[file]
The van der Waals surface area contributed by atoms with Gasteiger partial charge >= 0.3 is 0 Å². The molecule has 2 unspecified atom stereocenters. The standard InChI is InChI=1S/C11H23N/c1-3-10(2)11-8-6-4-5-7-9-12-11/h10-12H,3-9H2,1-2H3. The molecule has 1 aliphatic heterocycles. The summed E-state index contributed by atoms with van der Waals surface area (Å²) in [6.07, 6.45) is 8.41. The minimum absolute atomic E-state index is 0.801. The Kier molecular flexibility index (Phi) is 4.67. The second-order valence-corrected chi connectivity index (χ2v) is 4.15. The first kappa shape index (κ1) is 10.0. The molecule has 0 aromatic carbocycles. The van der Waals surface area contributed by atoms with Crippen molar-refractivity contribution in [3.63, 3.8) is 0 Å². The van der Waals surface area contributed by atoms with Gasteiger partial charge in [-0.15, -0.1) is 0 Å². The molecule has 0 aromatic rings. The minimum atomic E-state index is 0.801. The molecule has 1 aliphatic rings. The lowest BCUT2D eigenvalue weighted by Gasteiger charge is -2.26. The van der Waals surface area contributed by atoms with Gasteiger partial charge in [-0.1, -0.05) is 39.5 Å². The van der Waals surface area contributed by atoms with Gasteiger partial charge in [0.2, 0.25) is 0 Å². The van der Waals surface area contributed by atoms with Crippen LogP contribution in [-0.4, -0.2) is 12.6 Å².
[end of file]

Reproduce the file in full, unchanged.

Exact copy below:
The van der Waals surface area contributed by atoms with Gasteiger partial charge >= 0.3 is 0 Å². The molecule has 2 unspecified atom stereocenters. The standard InChI is InChI=1S/C11H23N/c1-3-10(2)11-8-6-4-5-7-9-12-11/h10-12H,3-9H2,1-2H3. The molecule has 1 aliphatic heterocycles. The summed E-state index contributed by atoms with van der Waals surface area (Å²) in [6.07, 6.45) is 8.41. The minimum absolute atomic E-state index is 0.801. The Kier molecular flexibility index (Phi) is 4.67. The second-order valence-corrected chi connectivity index (χ2v) is 4.15. The first kappa shape index (κ1) is 10.0. The molecule has 0 aromatic carbocycles. The van der Waals surface area contributed by atoms with Crippen molar-refractivity contribution in [3.63, 3.8) is 0 Å². The van der Waals surface area contributed by atoms with Gasteiger partial charge in [-0.15, -0.1) is 0 Å². The molecule has 0 aromatic rings. The minimum atomic E-state index is 0.801. The molecule has 1 aliphatic rings. The lowest BCUT2D eigenvalue weighted by Gasteiger charge is -2.26. The van der Waals surface area contributed by atoms with Gasteiger partial charge in [-0.1, -0.05) is 39.5 Å². The van der Waals surface area contributed by atoms with Gasteiger partial charge in [0.2, 0.25) is 0 Å². The van der Waals surface area contributed by atoms with Crippen LogP contribution in [-0.4, -0.2) is 12.6 Å².